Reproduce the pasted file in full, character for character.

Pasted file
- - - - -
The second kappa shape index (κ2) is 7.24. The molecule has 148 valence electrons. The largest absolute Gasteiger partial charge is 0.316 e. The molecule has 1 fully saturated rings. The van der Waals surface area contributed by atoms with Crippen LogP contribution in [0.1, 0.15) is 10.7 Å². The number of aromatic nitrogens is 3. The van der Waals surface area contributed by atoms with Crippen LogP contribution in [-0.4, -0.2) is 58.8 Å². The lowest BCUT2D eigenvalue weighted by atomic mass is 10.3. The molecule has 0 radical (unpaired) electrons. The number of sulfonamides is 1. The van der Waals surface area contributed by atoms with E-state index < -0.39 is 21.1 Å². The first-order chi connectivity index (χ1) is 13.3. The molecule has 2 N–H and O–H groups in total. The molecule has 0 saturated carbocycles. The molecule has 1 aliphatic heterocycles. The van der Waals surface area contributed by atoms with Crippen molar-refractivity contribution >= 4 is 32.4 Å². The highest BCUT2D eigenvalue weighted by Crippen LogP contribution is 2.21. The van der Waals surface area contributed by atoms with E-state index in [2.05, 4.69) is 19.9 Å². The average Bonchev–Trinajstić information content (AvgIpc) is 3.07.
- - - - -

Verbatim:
The second kappa shape index (κ2) is 7.24. The molecule has 148 valence electrons. The largest absolute Gasteiger partial charge is 0.316 e. The molecule has 1 fully saturated rings. The van der Waals surface area contributed by atoms with Crippen LogP contribution in [0.1, 0.15) is 10.7 Å². The number of aromatic nitrogens is 3. The van der Waals surface area contributed by atoms with Crippen LogP contribution in [-0.4, -0.2) is 58.8 Å². The lowest BCUT2D eigenvalue weighted by atomic mass is 10.3. The molecule has 0 radical (unpaired) electrons. The number of sulfonamides is 1. The van der Waals surface area contributed by atoms with E-state index < -0.39 is 21.1 Å². The first-order chi connectivity index (χ1) is 13.3. The molecule has 2 N–H and O–H groups in total. The molecule has 0 saturated carbocycles. The molecule has 1 aliphatic heterocycles. The van der Waals surface area contributed by atoms with Crippen molar-refractivity contribution >= 4 is 32.4 Å². The highest BCUT2D eigenvalue weighted by Crippen LogP contribution is 2.21. The van der Waals surface area contributed by atoms with E-state index in [2.05, 4.69) is 19.9 Å². The average Bonchev–Trinajstić information content (AvgIpc) is 3.07.